Taxes at Lowest Level Since 1958? Good News!

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The U.S. tax burden hit its lowest point since 1958, according to a report from the Bureau of Economic Analysis. Ruminate with me for a moment on 1958. It was the sixth year of the Eisenhower administration. "South Pacific" was the highest grossing film at $17 million. The song "Tequila" was a top single. The Cha-cha was invented. The Dow averaged just shy of 600. There was no such thing as Medicaid or Medicare. Upshot: It's been a while!

I've already seen liberals and conservatives turn this stat into gunpowder for daily tax debates, so let me put the figure into new perspective as much as possible.

1. This is Good News. Really, it's very good news. For now. When an economy is weak and the government can borrow at cheap rates, it makes sense to run high deficits, which means the government is investing much more than it's taking from the private sector. (It's especially nice to have low taxes with this kind of gas and food inflation.) That's why the White House and Congress agreed to extend the Bush tax cuts and give everybody a payroll tax cut and accelerate depreciation for businesses in December. That we're experiencing the lowest tax year in the last half century isn't an accident, it's a present from Uncle Sam. But this gift shouldn't last forever.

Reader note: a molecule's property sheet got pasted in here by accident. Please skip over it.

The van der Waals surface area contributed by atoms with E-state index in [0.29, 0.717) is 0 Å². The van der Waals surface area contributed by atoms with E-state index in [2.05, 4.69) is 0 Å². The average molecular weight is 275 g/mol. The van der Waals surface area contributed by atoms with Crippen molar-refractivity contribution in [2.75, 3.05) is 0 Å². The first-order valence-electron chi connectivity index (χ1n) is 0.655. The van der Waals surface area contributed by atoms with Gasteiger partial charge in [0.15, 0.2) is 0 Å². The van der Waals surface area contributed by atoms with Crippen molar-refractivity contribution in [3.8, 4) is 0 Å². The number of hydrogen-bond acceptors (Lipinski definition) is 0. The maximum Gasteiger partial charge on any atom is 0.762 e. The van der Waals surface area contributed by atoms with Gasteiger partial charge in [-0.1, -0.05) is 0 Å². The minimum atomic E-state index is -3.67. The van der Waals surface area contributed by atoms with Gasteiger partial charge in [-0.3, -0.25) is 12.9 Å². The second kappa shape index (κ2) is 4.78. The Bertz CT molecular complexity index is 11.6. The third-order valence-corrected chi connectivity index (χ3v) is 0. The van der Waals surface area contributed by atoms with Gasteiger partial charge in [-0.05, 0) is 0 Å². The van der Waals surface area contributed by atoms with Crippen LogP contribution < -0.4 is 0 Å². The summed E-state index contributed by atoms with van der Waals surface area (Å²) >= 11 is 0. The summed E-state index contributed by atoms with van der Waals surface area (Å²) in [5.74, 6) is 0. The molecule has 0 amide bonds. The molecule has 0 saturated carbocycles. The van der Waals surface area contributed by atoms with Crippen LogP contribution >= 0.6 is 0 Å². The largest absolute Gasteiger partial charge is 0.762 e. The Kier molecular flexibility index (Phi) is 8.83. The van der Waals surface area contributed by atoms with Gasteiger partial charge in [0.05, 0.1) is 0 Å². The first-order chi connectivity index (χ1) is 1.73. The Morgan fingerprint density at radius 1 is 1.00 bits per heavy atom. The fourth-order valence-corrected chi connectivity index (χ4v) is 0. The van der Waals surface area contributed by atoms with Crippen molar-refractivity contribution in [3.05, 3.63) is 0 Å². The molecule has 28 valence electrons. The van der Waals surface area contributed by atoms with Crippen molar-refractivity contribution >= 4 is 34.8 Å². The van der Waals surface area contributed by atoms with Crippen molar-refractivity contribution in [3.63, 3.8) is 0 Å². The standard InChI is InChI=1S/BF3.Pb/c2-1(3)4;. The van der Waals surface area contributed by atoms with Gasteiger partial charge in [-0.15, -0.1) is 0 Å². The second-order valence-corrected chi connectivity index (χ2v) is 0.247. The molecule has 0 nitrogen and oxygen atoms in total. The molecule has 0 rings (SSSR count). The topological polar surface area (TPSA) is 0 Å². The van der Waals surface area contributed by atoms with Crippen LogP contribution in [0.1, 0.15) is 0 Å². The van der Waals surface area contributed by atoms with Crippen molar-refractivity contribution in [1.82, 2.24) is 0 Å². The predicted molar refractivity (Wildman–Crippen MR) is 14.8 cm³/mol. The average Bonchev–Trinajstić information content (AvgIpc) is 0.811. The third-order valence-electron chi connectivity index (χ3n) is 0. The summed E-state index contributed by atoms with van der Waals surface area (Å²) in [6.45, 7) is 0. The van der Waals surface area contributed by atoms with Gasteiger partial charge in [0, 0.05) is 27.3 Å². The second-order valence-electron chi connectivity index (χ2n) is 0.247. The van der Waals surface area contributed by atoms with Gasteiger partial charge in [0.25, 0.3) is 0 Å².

2. We Can't Celebrate Like It's 1958 Forever. Tax revenue rises for two reasons. Either tax rates rise or taxable income rises. We need both to happen in the next ten years. It doesn't make any sense to have a 21st century government on the back off a mid-20th century tax burden. We're richer, and the rich and much richer, and most of us can afford higher taxes. But we also don't want to raise rates so high that they interfere with a growing economy and growing taxable income. The best way to do this is probably to keep rates around their current level and kill the tax expenditures that skew toward the richest Americans.

Some final stats to chew on: The BEA found that in the first quarter of his year, individuals paid taxes at an annual rate of $10,549 per person -- "about the same as individuals have paid since 1990 when adjusted for inflation," USA Today reports. Meanwhile the government spent at an annual rate of $18,086 per person.

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Derek Thompson is a senior editor at The Atlantic, where he writes about economics, labor markets, and the entertainment business.

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